A Perfect 20-Minute Snack: Bourbon-Glazed Sausages and Peaches
Inviting some pals over to hang out can quickly turn stressful when you realize they’re going to expect some food. Before you reach for your phone to order delivery, take a few deep breaths. Homemade eats don’t have to be difficult. With original recipes from our Everyday Appetizers series, you can pull off showstopping starters without losing your cool.
Snacks come in all shapes, sizes, colors, and flavors, so you would think you’d be able to find tons of variety when you go to the bar for a few drinks. Whether it’s because your favorite watering hole has an insubstantial kitchen or because it’s a full-service restaurant focused on larger plates, the appetizers section on the menu is often stingy. Spicy popcorn and stuffed olives are definitely tasty, but they don’t do much to tame your appetite. If you bring the party home, you can make something equally as tasty and a lot more substantial. With one pan and a short list of ingredients, a boozy sausage and peach sauté could be on the menu.
About this recipe
Of all the trends in the restaurant world, the one we’re most excited by is the emphasis on sausages and other charcuterie. Some eateries base their entire menu around their salamis and bratwursts. The funny thing is, once they’re covered with half a dozen condiments, they don’t really taste any different than something from the grocery store. Inspired by those dishes, this recipe uses a basic andouille that you can find in just about any supermarket, fresh peaches, a splash of vinegar, a bit of bourbon, and not much else. It’s a huge reward for very little work.
Start by slicing the sausage into thick coins. We did ours on an angle for aesthetic appeal, but you can cut any way you see fit. Andouille is a good choice for this, because it brings a little bit of heat to the party. Savory recipes with both fruit and bourbon tend to get a tad too sweet, so a little bit of spice is a good way to keep things in balance. If you can’t find andouille, go for another spicy sausage. Just be sure whatever you buy is a fully cooked product so it renders and browns fairly quickly.
Once your sausage is brown and a bit crisp, remove it from the pan, then use the same skillet to sweat some shallots. You’re not going for color here, so turn the heat down if the shallots start to brown around the edges. From there, add the peaches. If you have extremely ripe fruit, you can go ahead and add the rest of the ingredients right away, otherwise, let them cook for about a minute before proceeding.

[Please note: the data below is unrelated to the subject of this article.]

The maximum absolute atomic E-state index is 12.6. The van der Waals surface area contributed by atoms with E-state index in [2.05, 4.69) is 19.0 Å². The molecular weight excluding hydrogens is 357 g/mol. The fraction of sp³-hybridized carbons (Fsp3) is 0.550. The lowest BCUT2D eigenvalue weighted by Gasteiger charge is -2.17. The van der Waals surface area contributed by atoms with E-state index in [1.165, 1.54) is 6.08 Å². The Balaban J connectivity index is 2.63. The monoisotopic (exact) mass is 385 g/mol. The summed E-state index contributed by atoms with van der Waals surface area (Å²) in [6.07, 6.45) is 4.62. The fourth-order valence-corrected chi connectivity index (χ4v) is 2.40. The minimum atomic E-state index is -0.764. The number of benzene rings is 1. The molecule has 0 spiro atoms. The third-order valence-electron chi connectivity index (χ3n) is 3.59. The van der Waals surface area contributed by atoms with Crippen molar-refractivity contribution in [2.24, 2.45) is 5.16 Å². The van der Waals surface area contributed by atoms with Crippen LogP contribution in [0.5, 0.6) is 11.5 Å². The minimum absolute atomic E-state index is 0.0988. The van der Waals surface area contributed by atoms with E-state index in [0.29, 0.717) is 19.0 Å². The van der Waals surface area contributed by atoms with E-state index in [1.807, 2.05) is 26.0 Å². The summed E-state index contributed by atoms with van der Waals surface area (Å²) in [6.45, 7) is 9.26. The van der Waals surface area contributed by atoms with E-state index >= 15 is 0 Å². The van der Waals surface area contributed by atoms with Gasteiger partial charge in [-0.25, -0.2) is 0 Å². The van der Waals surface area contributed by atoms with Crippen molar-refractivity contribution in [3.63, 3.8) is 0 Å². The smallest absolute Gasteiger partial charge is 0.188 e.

When you add the bourbon, be sure to take the pan off the heat before you pour since it’s such a flammable spirit. Once you safely set the pan back on the burner, you can have a little bit of fun. Though it’s completely unneccessary, it looks impressive to flambé the alcohol. Use a stick lighter or a long match to light the pan. Be sure to lean away, because singed eyebrows are never a good look. By the time the flames die down, the peaches will be ready. Give it a taste and sprinkle in some sugar if you think it needs a bit more sweetness. Toss the sausage back in just to coat with the glaze, then this dish is ready to go. A little bit of arugula makes a good-looking garnish that also adds a nice bit of pepperiness. You could serve this with some sort of bread, but we like to go right in with a fork.
A bourbon cocktail makes a mighty fine pairing for this dish. Try an old fashioned or this Spiked Arnold Palmer. Wine Spectator featured a pork chop and peach recipe with a long list of suggested pairings, and this sausage dish has many of the same elements. For whites, the site suggested crisp Sauvignon Blancs and full-bodied Chardonnays. For red wine, you want something fruit forward and pretty drinkable, such as a Pinot Noir. Dry Rosé would also work quite nicely. As for beer, a wheat-based brew or a Belgian Tripel both pair great with the sweet and salty flavors.
Continue to page two for this sweet, salty, and spicy recipe.
Bourbon-Glazed Sausages and Peaches
You’ll have to adjust the sugar depending on your fruit. Really ripe peaches won’t need any additional sweetener, but you’ll probably want a pinch of two if you don’t have perfect specimens. And frozen peaches make a great substitute during the winter months. This recipe makes enough to feed four.
- 1 tablespoon olive oil
- 12 ounces andouille or other spicy sausage, sliced on the diagonal into ½-inch-thick coins
- 1 medium shallot, diced
- 2 medium peaches, pitted, and each sliced into 12 wedges
- 2 tablespoons bourbon
- 1 teaspoon cider vinegar
- Sugar, optional
Directions: In a large skillet, heat oil over medium-high heat. Add sausage and cook stirring occasionally, until browned and some of fat has rendered, about 5 minutes. Remove sausage slices to a plate.
Set same skillet back on the burner and add shallots. Season with a heavy pinch of salt. Sweat shallots until translucent and softened, 3 to 4 minutes. Add peaches and another pinch of salt. Cook, gently stirring, for 1 minute. Remove skillet from burner to add vinegar and bourbon. Return pan to flame. If you’d like, use a long kitchen match or a stick lighter to flambé the peaches. Cook until peaches are softened, but not falling apart, and sauce has reduced, 2 to 3 minutes. Taste and season with salt and sugar, if needed. Add sausage back to pan, and stir to combine.
Serve sausages and peaches garnished with arugula.
See you back here next weekend.
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